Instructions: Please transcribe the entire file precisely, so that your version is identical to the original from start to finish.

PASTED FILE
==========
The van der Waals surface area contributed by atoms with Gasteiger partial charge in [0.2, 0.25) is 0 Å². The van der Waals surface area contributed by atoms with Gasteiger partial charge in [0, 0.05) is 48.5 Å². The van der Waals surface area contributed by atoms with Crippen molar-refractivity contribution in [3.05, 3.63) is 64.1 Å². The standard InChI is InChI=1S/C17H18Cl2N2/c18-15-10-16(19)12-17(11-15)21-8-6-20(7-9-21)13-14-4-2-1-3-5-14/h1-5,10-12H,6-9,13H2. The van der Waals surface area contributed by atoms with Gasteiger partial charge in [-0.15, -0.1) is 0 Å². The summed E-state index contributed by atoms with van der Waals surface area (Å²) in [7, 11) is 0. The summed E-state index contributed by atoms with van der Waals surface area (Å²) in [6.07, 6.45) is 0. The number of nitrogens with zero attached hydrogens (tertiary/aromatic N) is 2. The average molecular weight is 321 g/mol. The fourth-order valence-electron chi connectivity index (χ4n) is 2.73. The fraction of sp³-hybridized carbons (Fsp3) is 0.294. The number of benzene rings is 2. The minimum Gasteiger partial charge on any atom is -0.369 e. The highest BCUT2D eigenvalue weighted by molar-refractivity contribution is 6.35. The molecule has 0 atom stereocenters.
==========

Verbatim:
The van der Waals surface area contributed by atoms with Gasteiger partial charge in [0.2, 0.25) is 0 Å². The van der Waals surface area contributed by atoms with Gasteiger partial charge in [0, 0.05) is 48.5 Å². The van der Waals surface area contributed by atoms with Crippen molar-refractivity contribution in [3.05, 3.63) is 64.1 Å². The standard InChI is InChI=1S/C17H18Cl2N2/c18-15-10-16(19)12-17(11-15)21-8-6-20(7-9-21)13-14-4-2-1-3-5-14/h1-5,10-12H,6-9,13H2. The van der Waals surface area contributed by atoms with Gasteiger partial charge in [-0.15, -0.1) is 0 Å². The summed E-state index contributed by atoms with van der Waals surface area (Å²) in [7, 11) is 0. The summed E-state index contributed by atoms with van der Waals surface area (Å²) in [6.07, 6.45) is 0. The number of nitrogens with zero attached hydrogens (tertiary/aromatic N) is 2. The average molecular weight is 321 g/mol. The fourth-order valence-electron chi connectivity index (χ4n) is 2.73. The fraction of sp³-hybridized carbons (Fsp3) is 0.294. The number of benzene rings is 2. The minimum Gasteiger partial charge on any atom is -0.369 e. The highest BCUT2D eigenvalue weighted by molar-refractivity contribution is 6.35. The molecule has 0 atom stereocenters.